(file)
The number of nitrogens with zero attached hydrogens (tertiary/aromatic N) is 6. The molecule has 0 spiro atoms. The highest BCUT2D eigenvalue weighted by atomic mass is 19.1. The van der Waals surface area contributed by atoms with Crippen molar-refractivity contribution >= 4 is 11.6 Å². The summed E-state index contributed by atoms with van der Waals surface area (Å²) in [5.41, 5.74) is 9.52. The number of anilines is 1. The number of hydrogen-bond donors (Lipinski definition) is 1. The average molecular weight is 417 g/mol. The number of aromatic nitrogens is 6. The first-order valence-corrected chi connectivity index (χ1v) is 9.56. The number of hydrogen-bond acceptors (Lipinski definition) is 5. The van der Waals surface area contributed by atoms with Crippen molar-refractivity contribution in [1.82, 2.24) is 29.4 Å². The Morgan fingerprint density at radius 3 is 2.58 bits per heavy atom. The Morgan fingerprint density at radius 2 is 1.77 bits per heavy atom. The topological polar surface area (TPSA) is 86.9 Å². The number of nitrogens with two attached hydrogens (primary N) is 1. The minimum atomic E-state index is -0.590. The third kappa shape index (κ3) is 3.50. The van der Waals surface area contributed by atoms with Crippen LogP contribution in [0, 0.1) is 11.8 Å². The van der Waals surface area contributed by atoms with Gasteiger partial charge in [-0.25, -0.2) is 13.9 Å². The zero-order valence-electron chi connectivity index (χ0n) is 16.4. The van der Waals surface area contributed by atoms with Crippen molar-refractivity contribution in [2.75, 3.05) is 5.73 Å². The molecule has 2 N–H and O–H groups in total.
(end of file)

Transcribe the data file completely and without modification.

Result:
The number of nitrogens with zero attached hydrogens (tertiary/aromatic N) is 6. The molecule has 0 spiro atoms. The highest BCUT2D eigenvalue weighted by atomic mass is 19.1. The van der Waals surface area contributed by atoms with Crippen molar-refractivity contribution >= 4 is 11.6 Å². The summed E-state index contributed by atoms with van der Waals surface area (Å²) in [5.41, 5.74) is 9.52. The number of anilines is 1. The number of hydrogen-bond donors (Lipinski definition) is 1. The average molecular weight is 417 g/mol. The number of aromatic nitrogens is 6. The first-order valence-corrected chi connectivity index (χ1v) is 9.56. The number of hydrogen-bond acceptors (Lipinski definition) is 5. The van der Waals surface area contributed by atoms with Crippen molar-refractivity contribution in [1.82, 2.24) is 29.4 Å². The Morgan fingerprint density at radius 3 is 2.58 bits per heavy atom. The Morgan fingerprint density at radius 2 is 1.77 bits per heavy atom. The topological polar surface area (TPSA) is 86.9 Å². The number of nitrogens with two attached hydrogens (primary N) is 1. The minimum atomic E-state index is -0.590. The third kappa shape index (κ3) is 3.50. The van der Waals surface area contributed by atoms with Crippen LogP contribution in [0, 0.1) is 11.8 Å². The van der Waals surface area contributed by atoms with Gasteiger partial charge in [-0.25, -0.2) is 13.9 Å². The zero-order valence-electron chi connectivity index (χ0n) is 16.4. The van der Waals surface area contributed by atoms with Crippen molar-refractivity contribution in [2.75, 3.05) is 5.73 Å². The molecule has 2 N–H and O–H groups in total.